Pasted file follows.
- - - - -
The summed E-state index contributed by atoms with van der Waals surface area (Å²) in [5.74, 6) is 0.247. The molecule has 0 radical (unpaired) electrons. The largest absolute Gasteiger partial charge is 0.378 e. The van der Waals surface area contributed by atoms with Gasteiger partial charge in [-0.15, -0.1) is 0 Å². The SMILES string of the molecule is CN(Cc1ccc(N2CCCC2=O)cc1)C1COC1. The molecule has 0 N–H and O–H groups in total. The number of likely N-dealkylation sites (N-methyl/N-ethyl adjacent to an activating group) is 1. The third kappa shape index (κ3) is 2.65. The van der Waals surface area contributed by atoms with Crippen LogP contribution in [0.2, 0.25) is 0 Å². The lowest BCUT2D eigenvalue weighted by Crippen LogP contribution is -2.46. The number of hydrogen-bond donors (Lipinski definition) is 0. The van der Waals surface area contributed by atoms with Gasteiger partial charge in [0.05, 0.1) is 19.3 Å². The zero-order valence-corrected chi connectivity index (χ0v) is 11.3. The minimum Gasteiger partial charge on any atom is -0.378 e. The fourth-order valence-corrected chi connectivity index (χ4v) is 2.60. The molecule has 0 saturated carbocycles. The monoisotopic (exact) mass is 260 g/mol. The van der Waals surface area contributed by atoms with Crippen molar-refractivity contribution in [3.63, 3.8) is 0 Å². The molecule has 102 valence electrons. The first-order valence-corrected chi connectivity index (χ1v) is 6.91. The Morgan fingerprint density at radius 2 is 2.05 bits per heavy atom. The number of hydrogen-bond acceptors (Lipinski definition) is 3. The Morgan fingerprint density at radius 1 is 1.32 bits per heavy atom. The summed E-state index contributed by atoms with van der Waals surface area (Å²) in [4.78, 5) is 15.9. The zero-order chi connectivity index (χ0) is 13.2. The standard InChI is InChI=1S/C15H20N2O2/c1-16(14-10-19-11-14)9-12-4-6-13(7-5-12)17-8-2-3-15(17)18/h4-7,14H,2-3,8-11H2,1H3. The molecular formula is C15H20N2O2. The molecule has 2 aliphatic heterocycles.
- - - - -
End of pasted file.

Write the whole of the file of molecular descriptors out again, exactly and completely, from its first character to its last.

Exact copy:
The summed E-state index contributed by atoms with van der Waals surface area (Å²) in [5.74, 6) is 0.247. The molecule has 0 radical (unpaired) electrons. The largest absolute Gasteiger partial charge is 0.378 e. The van der Waals surface area contributed by atoms with Gasteiger partial charge in [-0.15, -0.1) is 0 Å². The SMILES string of the molecule is CN(Cc1ccc(N2CCCC2=O)cc1)C1COC1. The molecule has 0 N–H and O–H groups in total. The number of likely N-dealkylation sites (N-methyl/N-ethyl adjacent to an activating group) is 1. The third kappa shape index (κ3) is 2.65. The van der Waals surface area contributed by atoms with Crippen LogP contribution in [0.2, 0.25) is 0 Å². The lowest BCUT2D eigenvalue weighted by Crippen LogP contribution is -2.46. The number of hydrogen-bond donors (Lipinski definition) is 0. The van der Waals surface area contributed by atoms with Gasteiger partial charge in [0.05, 0.1) is 19.3 Å². The zero-order valence-corrected chi connectivity index (χ0v) is 11.3. The minimum Gasteiger partial charge on any atom is -0.378 e. The fourth-order valence-corrected chi connectivity index (χ4v) is 2.60. The molecule has 0 saturated carbocycles. The monoisotopic (exact) mass is 260 g/mol. The van der Waals surface area contributed by atoms with Crippen molar-refractivity contribution in [3.63, 3.8) is 0 Å². The molecule has 102 valence electrons. The first-order valence-corrected chi connectivity index (χ1v) is 6.91. The Morgan fingerprint density at radius 2 is 2.05 bits per heavy atom. The number of hydrogen-bond acceptors (Lipinski definition) is 3. The Morgan fingerprint density at radius 1 is 1.32 bits per heavy atom. The summed E-state index contributed by atoms with van der Waals surface area (Å²) in [4.78, 5) is 15.9. The zero-order chi connectivity index (χ0) is 13.2. The standard InChI is InChI=1S/C15H20N2O2/c1-16(14-10-19-11-14)9-12-4-6-13(7-5-12)17-8-2-3-15(17)18/h4-7,14H,2-3,8-11H2,1H3. The molecular formula is C15H20N2O2. The molecule has 2 aliphatic heterocycles.